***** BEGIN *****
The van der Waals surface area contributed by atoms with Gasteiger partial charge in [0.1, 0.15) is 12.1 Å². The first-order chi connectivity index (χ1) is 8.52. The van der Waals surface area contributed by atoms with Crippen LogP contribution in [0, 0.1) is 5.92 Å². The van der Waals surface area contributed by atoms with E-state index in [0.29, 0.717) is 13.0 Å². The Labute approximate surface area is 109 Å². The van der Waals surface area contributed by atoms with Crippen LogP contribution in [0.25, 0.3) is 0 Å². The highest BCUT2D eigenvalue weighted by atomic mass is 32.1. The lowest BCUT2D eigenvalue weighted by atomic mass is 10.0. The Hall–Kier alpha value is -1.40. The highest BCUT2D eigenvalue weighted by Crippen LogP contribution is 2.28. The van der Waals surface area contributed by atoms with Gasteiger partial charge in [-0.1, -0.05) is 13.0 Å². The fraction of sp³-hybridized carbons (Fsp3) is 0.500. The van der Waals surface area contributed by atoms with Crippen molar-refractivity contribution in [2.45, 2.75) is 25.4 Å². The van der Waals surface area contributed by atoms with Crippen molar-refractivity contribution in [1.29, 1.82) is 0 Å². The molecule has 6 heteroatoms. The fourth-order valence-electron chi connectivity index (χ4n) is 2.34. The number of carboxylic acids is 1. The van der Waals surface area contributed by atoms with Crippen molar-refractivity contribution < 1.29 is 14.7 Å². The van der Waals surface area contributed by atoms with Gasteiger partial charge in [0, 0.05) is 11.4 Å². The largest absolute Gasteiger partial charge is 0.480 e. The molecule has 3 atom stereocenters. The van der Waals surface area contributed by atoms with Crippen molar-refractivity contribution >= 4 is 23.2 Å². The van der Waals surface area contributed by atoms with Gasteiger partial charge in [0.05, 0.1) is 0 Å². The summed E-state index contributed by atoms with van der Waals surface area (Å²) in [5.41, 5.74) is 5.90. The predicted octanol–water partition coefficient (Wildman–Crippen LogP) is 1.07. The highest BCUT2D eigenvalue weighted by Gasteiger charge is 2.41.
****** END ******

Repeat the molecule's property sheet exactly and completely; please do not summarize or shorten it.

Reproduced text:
The van der Waals surface area contributed by atoms with Gasteiger partial charge in [0.1, 0.15) is 12.1 Å². The first-order chi connectivity index (χ1) is 8.52. The van der Waals surface area contributed by atoms with Crippen LogP contribution in [0, 0.1) is 5.92 Å². The van der Waals surface area contributed by atoms with E-state index in [0.29, 0.717) is 13.0 Å². The Labute approximate surface area is 109 Å². The van der Waals surface area contributed by atoms with Crippen LogP contribution in [0.25, 0.3) is 0 Å². The highest BCUT2D eigenvalue weighted by atomic mass is 32.1. The lowest BCUT2D eigenvalue weighted by atomic mass is 10.0. The Hall–Kier alpha value is -1.40. The highest BCUT2D eigenvalue weighted by Crippen LogP contribution is 2.28. The van der Waals surface area contributed by atoms with Gasteiger partial charge in [-0.1, -0.05) is 13.0 Å². The fraction of sp³-hybridized carbons (Fsp3) is 0.500. The van der Waals surface area contributed by atoms with Crippen molar-refractivity contribution in [2.45, 2.75) is 25.4 Å². The van der Waals surface area contributed by atoms with Crippen molar-refractivity contribution in [1.29, 1.82) is 0 Å². The molecule has 6 heteroatoms. The fourth-order valence-electron chi connectivity index (χ4n) is 2.34. The number of carboxylic acids is 1. The van der Waals surface area contributed by atoms with Crippen molar-refractivity contribution < 1.29 is 14.7 Å². The van der Waals surface area contributed by atoms with Gasteiger partial charge in [0, 0.05) is 11.4 Å². The largest absolute Gasteiger partial charge is 0.480 e. The molecule has 3 atom stereocenters. The van der Waals surface area contributed by atoms with Crippen molar-refractivity contribution >= 4 is 23.2 Å². The van der Waals surface area contributed by atoms with Gasteiger partial charge in [0.05, 0.1) is 0 Å². The summed E-state index contributed by atoms with van der Waals surface area (Å²) in [5.41, 5.74) is 5.90. The predicted octanol–water partition coefficient (Wildman–Crippen LogP) is 1.07. The highest BCUT2D eigenvalue weighted by Gasteiger charge is 2.41.